• There's online You can take night, lunch, and weekend classes through a college/university at the Ed Center. See what colleges are at your Ed Center. For example, here in Grafenwoehr, Germany we can take classes through: http://www.grafenwoehr.army.mil/sites/su... University of Maryland University College (UMUC) Website: http://www.ed.umuc.edu Central Texas College (CTC) Website: http://www.europe.ctcd.edu University of Phoenix Website: http://military.phoenix.edu Embry-Riddle Aeronautical University Website: http://www.erau.edu/europe University of Oklahoma (OU) Website: http://www.goou.ou.edu There is also the Green to Gold Active Duty Option Program. http://www.goarmy.com/rotc/green_to_gold_active_duty.jsp From an E-Mail: Active Duty Option. This is a 2 year option. Requires 60 college credits and junior standing with 2.5 GPA. You stay on Active Duty while going to school full time, with all your current pay and allowances. You are responsible for your tuition, fees, and other school costs. You may use your GI bill, loans, and other student financial aid (including scholarships and grants awarded by the school), but cannot use Army Tuition Assistance. Great option for soldiers with families (because you keep your medical benefits), and soldiers who are making good money now (E6-E7 with over 8 years time in service). E-Mail attachment Green To Gold is a program for soldiers currently on active duty to earn an officer's commission and college degree as full time students through Army ROTC. Soldiers may choose to attend any of the 1100 colleges and universities that have Army ROTC programs. There are three Green To Gold Options: Active Duty Option, Scholarship Option, and Non-Scholarship Option. Each has different eligibility requirements and benefits. All Green To Gold options require: o 110 GT score. o No permanent profiles. o US citizen. o Not a single parent. o Eligible to reenlist. o Under age 39 (with waiver) at time of commissioning (under age 31 for Scholarship Option). Active Duty Option - most competitive, most benefits. Soldier remains on Active Duty while going to school full time, retains all pay and allowances. Competitive -- 200 openings available each year across the Army. To apply submit an application packet to Cadet Command NLT 1 APR. Additional eligibility requirements: - At least 60 college credits and able to complete degree in 2 years (bachelor or masters). - 2.5 GPA on completed college work. E-Mail attachment (it says OU because that is the University I'm thinking about) Basic eligibility: - US citizenship; - 110 GT score; - under age 39 upon commissioning (under 31 for scholarship option); - no permanent profiles, pass an APFT, and pass a commissioning physical; - between 2 and 10 years active federal service (waiver may be requested); - no criminal convictions (waiver may be requested); no domestic violence convictions; - For Active Duty Option and non-scholarship option: 60 credits completed with at least 2.5 GPA (Active Duty Option) or 2.0 (non-scholarhsip). - less than 30 college credits, you must have at least a 2.5 GPA (high school or college, if 12 or more credits) and an ACT (or SAT) score of 19 (or 920); - no more than 3 dependents, including spouse; - not flagged or barred from reenlistment. - Be accepted to OU. (Note that while GTG only requires a 2.5 GPA, OU Admissions generally requires freshman to have a 3.0 HS GPA and 24 ACT.) If applying for Active Duty or Non- Scholarship Options, you must be admitted with Junior class standing. There are two Green To Gold selection boards each year. The fall board, with a deadline of 1 OCT, is only for Scholarship Option applications. The spring board, with a deadline of 1 APR, looks at Active Duty Option and Scholarship Option applications. The spring selection board actually meets in May, and results come out in early June. If selected you would start school that August as a full-time student. For the fall board, the board meets in November and selectees start school in January. Active Duty Option is a two-year program and requires you to begin school as a junior. Generally that means 56-60 credits, but the real bottom line is that no matter how many credits you have the school (OU) has to admit you as a junior. (Note that if you won’t have the required credits before the application deadline, but are enrolled in classes that will give you the required credits, you can still be considered. The key is to have the Admissions Office write in your acceptance letter that you have so many credits and are enrolled in so many credits, and that upon successful completion of those classes you will be considered an academic Junior.) While you are in the program, you are still on Active Duty so you keep all your current pay and allowances, and continue to accrue leave, etc. You are responsible for your tuition and fees: you may use your GI bill, but may not use Army tuition assistance. You may use GI bill benefits, other scholarships, and school or federal financial aid, but may not use Army tuition assistance. You must have 4 semesters (fall/spring, fall/spring) in the ROTC program, must be a full time student each semester, and must take one military science class each semester. In the summer after your first year you will go to Ft. Lewis for 6 weeks for LDAC – Leadership Development and Assessment Camp. We do PT 3 days a week, and one weekend FTX in the fall and spring. The rest of the time is yours – we don’t have CQ, morning or release formations, staff duty, etc. Weekends are off, fall and spring break are off. Not a bad deal. Active Duty Option is the most selective of the three Green To Gold options – the selection rate is about 85%, and there are only 200 slots available, nationally, each year. But, it is definitely do-able.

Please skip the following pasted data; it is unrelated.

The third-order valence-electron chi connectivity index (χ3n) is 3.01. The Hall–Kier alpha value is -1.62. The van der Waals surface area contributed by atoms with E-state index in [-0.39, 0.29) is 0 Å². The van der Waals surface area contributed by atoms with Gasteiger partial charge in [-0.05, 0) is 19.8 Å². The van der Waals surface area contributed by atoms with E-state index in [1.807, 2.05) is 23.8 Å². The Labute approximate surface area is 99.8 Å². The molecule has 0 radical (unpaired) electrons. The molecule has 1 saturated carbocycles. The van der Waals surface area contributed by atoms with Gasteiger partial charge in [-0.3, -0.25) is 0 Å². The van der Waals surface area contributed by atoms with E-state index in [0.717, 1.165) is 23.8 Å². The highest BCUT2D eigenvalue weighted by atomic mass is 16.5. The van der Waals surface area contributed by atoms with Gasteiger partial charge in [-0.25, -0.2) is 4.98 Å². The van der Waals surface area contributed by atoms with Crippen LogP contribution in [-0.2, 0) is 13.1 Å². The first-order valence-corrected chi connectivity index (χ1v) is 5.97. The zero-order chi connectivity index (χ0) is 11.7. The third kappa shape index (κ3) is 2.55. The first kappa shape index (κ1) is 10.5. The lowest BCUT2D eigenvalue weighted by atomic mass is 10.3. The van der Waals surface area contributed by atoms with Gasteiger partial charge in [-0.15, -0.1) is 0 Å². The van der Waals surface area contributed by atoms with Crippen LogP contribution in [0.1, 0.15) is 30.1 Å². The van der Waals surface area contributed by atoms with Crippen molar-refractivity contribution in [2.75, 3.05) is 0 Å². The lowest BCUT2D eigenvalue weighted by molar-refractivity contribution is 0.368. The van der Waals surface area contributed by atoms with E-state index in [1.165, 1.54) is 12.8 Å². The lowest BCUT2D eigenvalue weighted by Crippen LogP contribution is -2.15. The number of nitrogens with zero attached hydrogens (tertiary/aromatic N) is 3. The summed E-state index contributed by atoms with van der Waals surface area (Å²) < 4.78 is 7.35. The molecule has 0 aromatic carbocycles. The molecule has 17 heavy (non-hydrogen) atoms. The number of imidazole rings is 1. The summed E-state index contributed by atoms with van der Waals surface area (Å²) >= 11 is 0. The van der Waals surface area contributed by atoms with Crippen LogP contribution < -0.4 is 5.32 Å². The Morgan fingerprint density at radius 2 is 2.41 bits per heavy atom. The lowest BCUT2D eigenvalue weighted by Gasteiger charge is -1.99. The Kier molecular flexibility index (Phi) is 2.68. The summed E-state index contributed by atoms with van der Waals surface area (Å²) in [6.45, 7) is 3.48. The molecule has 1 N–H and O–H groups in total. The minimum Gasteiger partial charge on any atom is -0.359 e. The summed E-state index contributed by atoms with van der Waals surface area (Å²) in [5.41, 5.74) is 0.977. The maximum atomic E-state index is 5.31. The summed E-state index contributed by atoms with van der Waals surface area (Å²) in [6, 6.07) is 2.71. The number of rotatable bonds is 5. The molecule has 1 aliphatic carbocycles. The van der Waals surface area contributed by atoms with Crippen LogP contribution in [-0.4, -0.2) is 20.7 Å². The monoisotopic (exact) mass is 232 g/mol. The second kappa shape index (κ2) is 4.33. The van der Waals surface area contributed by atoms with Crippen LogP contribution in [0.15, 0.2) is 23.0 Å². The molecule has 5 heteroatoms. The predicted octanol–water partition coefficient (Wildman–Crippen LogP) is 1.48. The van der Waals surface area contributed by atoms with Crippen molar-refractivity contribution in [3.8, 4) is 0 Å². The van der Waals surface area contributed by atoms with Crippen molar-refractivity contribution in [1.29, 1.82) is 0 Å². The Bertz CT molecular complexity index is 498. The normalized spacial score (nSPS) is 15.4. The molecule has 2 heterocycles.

• He should have an Education Officer in his unit. He really needs to let his chain of command know what he wants to do. They are the ones that will ultimately allow him, or not, to attend college. It has to be approved by his command before he can do anything.